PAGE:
Reviving BIMSTEC

August 1, 2018 01:00 AM Raj Kumar KC


As a host nation, Nepal should take initiatives to create environment and provide leadership to make BIMSTEC a vibrant forum 

After a long hiatus, the fourth summit of the Bay of Bengal Initiative for Multi-Sectoral Technical and Economic Cooperation (BIMSTEC) is going to be held in Kathmandu from August 30 to 31.  With top agenda of poverty alleviation along with connectivity, the summit is expected to be more productive and path-breaking for streamlining its original objectives and priority areas. 

The sub-regional forum, established in 1997 with objectives of strengthening and improving international trade and foreign direct investment cooperation, has witnessed agonizingly slow progress toward materializing some its major targets. The lackadaisical attitude of some of its strong member countries has raised a serious doubt over the relevance of the forum in the changing world economic order. 

The grouping of five SAARC nations—Bangladesh, Bhutan, India, Nepal and Sri Lanka—should have worked along with two ASEAN members—Myanmar and Thailand—to establish better connectivity for international trade and foreign direct investment. India, as the largest economy in SAARC and BIMSTEC, should have been more proactive in making the forum more vibrant. But this, as we have seen, has not happened. 

BIMSTEC came into being through Bangkok Declaration in 1997. Nepal joined it in February 2004.  BIMSTEC aims at creating an enabling environment for rapid economic development to accelerate social progress and promote collaboration on matters of common interests in the region. 

Failing on priorities  

BIMSTEC has set 14 priority areas including poverty alleviation, enhancing trade and investment, energy, tourism, technology, transportation and communication, fisheries, agriculture, cultural cooperation, environment and disaster management, public health, people-to people contact, counter terrorism and transnational crime and climate change.  Eight more sectors including agriculture, public health and poverty alleviation had been added in 2008.  But there has been little progress on these areas and none of the member states seem to be benefiting.   What has BIMSTEC done in reducing poverty in the region? Statistics show that its contribution in reducing poverty is almost insignificant as none of the BIMSTEC’s priority areas have contributed to GDP growth.   

Primary focus of the forum is to accelerate economic and technical cooperation among the countries of South Asia and South East Asia. BIMSTEC, as an inter-regional forum, should be playing a key role in bridging the two regions to exploit possible opportunities for economic development. Every time the meeting is held, new commitments are made and new priority areas are set. But there is little progress on the ground. What amounts of trade and investment have been made in the past 20 years? Member states have not been able to achieve much on tourism, technology and transportation either.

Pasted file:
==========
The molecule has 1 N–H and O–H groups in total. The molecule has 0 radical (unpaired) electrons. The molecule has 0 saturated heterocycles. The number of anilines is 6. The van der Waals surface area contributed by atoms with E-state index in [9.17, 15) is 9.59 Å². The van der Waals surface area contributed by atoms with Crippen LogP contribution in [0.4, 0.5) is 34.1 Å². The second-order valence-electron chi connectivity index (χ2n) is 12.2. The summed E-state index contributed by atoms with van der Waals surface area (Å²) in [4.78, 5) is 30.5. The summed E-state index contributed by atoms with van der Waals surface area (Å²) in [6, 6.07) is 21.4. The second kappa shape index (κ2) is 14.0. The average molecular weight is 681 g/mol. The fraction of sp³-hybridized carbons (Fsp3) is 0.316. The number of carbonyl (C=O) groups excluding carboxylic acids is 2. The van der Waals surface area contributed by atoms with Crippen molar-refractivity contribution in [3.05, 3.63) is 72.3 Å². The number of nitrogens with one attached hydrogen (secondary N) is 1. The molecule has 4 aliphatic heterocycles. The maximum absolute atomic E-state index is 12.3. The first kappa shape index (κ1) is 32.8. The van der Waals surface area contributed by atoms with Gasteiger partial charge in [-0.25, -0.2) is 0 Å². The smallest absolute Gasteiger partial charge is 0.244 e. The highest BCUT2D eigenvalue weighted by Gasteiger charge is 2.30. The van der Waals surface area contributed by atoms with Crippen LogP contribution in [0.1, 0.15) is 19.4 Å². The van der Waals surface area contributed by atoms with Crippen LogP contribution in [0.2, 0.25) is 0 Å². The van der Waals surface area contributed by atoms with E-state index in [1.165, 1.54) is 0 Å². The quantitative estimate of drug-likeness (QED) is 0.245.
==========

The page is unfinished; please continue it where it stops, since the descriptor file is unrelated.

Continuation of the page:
A talking club 

BIMSTEC has virtually become non-functional despite tall commitments to expedite intra-regional trade. The forum which was created as an alternative to SAARC has become a talking club of member nations. 

The claim of six percent increase in intra-regional trade in the span of two decades lacks linear relations as to which component contributed to what level of growth between which BIMSTEC members. 

Regional politics can be blamed for failure of SAARC. Yet, despite differences between India and Pakistan, SAARC still remains relevant for regional development through SAFTA and other programs. But BIMSTEC, despite having balancing power with Thailand and India in it, has virtually failed to devise any mechanism to invent new possibilities between South Asia and South East Asia. If it fails on its objectives, BIMSTEC will remain a talking club for a long time to come.    

Way forward 

There still is a room for making BIMSTEC a real inter-regional forum to address the issues of South Asia and South East Asia, the regions with vast potentials for development. 

The upcoming summit to be held in Kathmandu can do a lot to break the ice in transforming BIMSTEC into a vibrant forum. India and Thailand, as major economic powerhouses, can play a key role in this regard. The seven countries forum—Bangladesh, Bhutan, India, Nepal, and Sri Lanka from South Asia and Myanmar and Thailand from South East Asia—is a home to more than 1.5 billion people which constitute around 22 percent of the world population. 

Each member state should identify the areas of cooperation. Before the summit, the member states should review their expectations and achievements seriously. 

India should take the objectives and priority areas of the forum seriously. Besides, all five SAARC members should work to revive SAARC so that BIMSTEC can turn into a bridge between SAARC and ASEAN. Leaders of SAARC nations and BIMSTEC should devise a mechanism to foster healthy relations between two regional forums. 

This will be possible if the leaders of the region agree to chalk out ways to make BISMTEC a forum to bridge SAARC and ASEAN nations. Leaders should have that vision and commitment to materialize dream of prosperity and fight poverty together. SAARC can learn from ASEAN and they can work together to promote trade and investment in a true sense. 

As a host nation, Nepal should take initiatives to create environment and provide leadership to make BIMSTEC more vibrant in the days come. It should urge SAARC and BIMSTEC members to take such initiatives. Hosting the summit won’t be enough. Nepal should put an extra effort to make it more productive.  BIMSTEC can be a real catalyst for inter-regional development. 

Rajkhatry2005@gmail.com   


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